On December 6, 2019, members of the California Criminal Justice Funders Group spent the day building connections with women and transgender people incarcerated in the state’s oldest women’s prison, the California Institution for Women (CIW), as well as women recently released from CIW. Representatives from various foundations attended two events: a panel of formerly incarcerated members of the California Coalition for Women Prisoners, and staff from Time For Change Foundation, as well as a Long-Termers Organization (LTO) meeting inside CIW.
Photo Caption: CCJFG members after visiting California Institution for Women on 12/6/19. Photo includes: Susan Green, Leslie Krautz (Krautz Family Foundation), Anuja Mendiratta (Race, Gender, Human Rights Fund), Eddy Zheng (New Breath Foundation), Patty Quillin and Molly Johnson (Meadow Fund), Gina Peralta (Heising-Simons Foundation), Iris Garcia (Akonadi Foundation), Adrienne Skye Roberts (CCJFG) and Katy Pelissier (Southern California Grantmakers).
The LTO is composed of people who have served over 10 years in prison, the majority of whom are serving Life and Life Without Parole sentences. Inside the prison, we divided into groups focused on the following topics: Youth Offenders, Life Without Parole, Parole Hearings, Elderly Populations, Felony-Murder Rule Legislation, and Disparity in Sentencing. Together we discussed the historical context of legislation and heard personal stories that brought these policies and laws to life; brainstormed community solutions, legal and movement strategies; and spent time learning about the abhorrent conditions inside CIW that LTO members survive daily.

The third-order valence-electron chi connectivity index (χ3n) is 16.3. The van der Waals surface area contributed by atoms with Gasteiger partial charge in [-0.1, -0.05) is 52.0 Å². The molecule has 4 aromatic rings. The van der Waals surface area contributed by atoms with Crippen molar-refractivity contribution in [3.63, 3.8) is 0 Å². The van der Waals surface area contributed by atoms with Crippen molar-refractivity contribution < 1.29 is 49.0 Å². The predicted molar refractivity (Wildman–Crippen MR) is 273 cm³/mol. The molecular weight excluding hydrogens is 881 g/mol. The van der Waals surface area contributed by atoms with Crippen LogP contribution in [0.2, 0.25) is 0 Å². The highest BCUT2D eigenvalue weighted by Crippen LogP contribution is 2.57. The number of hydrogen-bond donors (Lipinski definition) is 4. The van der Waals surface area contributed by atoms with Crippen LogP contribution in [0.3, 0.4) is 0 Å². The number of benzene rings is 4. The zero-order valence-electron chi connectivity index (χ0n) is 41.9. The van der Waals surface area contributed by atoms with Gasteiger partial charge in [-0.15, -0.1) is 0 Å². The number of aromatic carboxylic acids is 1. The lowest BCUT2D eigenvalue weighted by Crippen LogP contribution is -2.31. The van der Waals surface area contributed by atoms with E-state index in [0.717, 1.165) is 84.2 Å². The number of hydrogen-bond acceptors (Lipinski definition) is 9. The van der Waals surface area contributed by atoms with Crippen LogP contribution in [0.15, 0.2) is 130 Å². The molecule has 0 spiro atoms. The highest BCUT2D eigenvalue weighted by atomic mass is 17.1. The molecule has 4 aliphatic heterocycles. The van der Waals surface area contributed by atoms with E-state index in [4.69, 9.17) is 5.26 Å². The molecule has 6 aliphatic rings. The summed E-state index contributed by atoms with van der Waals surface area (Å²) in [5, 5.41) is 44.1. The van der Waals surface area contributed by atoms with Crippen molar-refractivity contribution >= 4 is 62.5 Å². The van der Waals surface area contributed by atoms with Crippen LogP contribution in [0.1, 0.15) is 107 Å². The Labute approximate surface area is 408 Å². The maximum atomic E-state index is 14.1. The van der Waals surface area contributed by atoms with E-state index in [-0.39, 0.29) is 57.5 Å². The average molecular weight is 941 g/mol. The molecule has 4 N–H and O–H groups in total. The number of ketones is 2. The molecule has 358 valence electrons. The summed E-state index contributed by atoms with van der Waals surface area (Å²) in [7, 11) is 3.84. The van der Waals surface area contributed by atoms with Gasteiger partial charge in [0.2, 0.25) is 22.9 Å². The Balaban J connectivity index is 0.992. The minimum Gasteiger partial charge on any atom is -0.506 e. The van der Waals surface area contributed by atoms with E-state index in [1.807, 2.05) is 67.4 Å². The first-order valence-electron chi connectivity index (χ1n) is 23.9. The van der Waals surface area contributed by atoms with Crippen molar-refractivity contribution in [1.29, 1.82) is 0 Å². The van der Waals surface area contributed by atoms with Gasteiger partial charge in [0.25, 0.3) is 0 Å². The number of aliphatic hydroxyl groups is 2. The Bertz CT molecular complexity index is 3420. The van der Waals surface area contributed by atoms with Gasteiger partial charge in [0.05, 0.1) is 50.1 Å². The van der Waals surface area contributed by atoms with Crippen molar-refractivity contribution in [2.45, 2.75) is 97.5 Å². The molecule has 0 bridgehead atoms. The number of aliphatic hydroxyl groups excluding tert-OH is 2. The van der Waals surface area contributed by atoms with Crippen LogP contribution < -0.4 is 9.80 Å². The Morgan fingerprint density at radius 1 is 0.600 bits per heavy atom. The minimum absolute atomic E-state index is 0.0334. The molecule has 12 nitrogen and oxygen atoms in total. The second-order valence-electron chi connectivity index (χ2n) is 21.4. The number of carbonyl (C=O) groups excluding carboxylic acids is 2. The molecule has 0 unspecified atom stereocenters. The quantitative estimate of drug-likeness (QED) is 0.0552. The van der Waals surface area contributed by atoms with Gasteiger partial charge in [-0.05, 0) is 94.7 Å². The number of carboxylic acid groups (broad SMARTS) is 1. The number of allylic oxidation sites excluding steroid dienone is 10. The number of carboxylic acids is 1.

It was a profound honor to sit with LTO members and learn from the incredible knowledge they have gained through personal experience and diligent research and to witness their commitment to supporting each other and to healing themselves. Too often women and transgender people are an after-thought in the work to mass incarceration. As one CCJFG member stated, “the women I met at CIW instilled me with hope and a sense of urgency to fight for the liberation of people in women’s prisons from this side of the fence.” We left CIW with renewed commitments to prioritize the experiences of women and transgender people, whose unique experiences of incarceration illuminates the interlocking oppressions that drive the prison system.